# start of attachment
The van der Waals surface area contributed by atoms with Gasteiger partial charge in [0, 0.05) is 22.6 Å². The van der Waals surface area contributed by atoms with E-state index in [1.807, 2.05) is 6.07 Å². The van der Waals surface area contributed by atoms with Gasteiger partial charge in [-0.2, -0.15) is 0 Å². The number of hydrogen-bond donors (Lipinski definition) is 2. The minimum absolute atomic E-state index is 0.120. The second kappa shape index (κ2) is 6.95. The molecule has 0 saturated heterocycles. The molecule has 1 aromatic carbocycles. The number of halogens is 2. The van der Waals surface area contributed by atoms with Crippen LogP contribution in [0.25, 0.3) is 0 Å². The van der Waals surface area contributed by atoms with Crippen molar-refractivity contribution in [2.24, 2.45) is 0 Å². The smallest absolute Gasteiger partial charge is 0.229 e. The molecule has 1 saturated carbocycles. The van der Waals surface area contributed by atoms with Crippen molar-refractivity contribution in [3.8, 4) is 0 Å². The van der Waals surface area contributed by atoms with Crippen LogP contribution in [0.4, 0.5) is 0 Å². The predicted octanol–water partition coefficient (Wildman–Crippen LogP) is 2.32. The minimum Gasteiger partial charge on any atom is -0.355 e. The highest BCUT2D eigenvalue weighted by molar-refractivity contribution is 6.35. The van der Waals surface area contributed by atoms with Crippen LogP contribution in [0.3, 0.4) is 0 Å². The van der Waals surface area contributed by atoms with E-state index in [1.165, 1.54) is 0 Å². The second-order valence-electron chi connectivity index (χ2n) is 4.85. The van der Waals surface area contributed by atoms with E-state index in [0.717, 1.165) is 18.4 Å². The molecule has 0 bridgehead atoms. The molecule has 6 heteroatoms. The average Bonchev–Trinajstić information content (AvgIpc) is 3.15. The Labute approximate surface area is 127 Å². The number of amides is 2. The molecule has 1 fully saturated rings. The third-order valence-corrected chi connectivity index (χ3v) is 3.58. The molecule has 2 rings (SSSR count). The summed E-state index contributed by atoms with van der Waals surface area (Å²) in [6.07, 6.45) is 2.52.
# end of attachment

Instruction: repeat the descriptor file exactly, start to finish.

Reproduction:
The van der Waals surface area contributed by atoms with Gasteiger partial charge in [0, 0.05) is 22.6 Å². The van der Waals surface area contributed by atoms with E-state index in [1.807, 2.05) is 6.07 Å². The van der Waals surface area contributed by atoms with Gasteiger partial charge in [-0.2, -0.15) is 0 Å². The number of hydrogen-bond donors (Lipinski definition) is 2. The minimum absolute atomic E-state index is 0.120. The second kappa shape index (κ2) is 6.95. The molecule has 0 saturated heterocycles. The molecule has 1 aromatic carbocycles. The number of halogens is 2. The van der Waals surface area contributed by atoms with Crippen LogP contribution in [0.25, 0.3) is 0 Å². The van der Waals surface area contributed by atoms with Crippen molar-refractivity contribution in [2.24, 2.45) is 0 Å². The smallest absolute Gasteiger partial charge is 0.229 e. The molecule has 1 saturated carbocycles. The van der Waals surface area contributed by atoms with Crippen molar-refractivity contribution in [3.8, 4) is 0 Å². The van der Waals surface area contributed by atoms with Crippen LogP contribution in [0.4, 0.5) is 0 Å². The predicted octanol–water partition coefficient (Wildman–Crippen LogP) is 2.32. The minimum Gasteiger partial charge on any atom is -0.355 e. The highest BCUT2D eigenvalue weighted by molar-refractivity contribution is 6.35. The van der Waals surface area contributed by atoms with Crippen LogP contribution in [0.3, 0.4) is 0 Å². The van der Waals surface area contributed by atoms with E-state index in [1.165, 1.54) is 0 Å². The second-order valence-electron chi connectivity index (χ2n) is 4.85. The van der Waals surface area contributed by atoms with E-state index in [0.717, 1.165) is 18.4 Å². The molecule has 0 bridgehead atoms. The molecule has 6 heteroatoms. The average Bonchev–Trinajstić information content (AvgIpc) is 3.15. The Labute approximate surface area is 127 Å². The number of amides is 2. The molecule has 1 fully saturated rings. The third-order valence-corrected chi connectivity index (χ3v) is 3.58. The molecule has 2 rings (SSSR count). The summed E-state index contributed by atoms with van der Waals surface area (Å²) in [6.07, 6.45) is 2.52.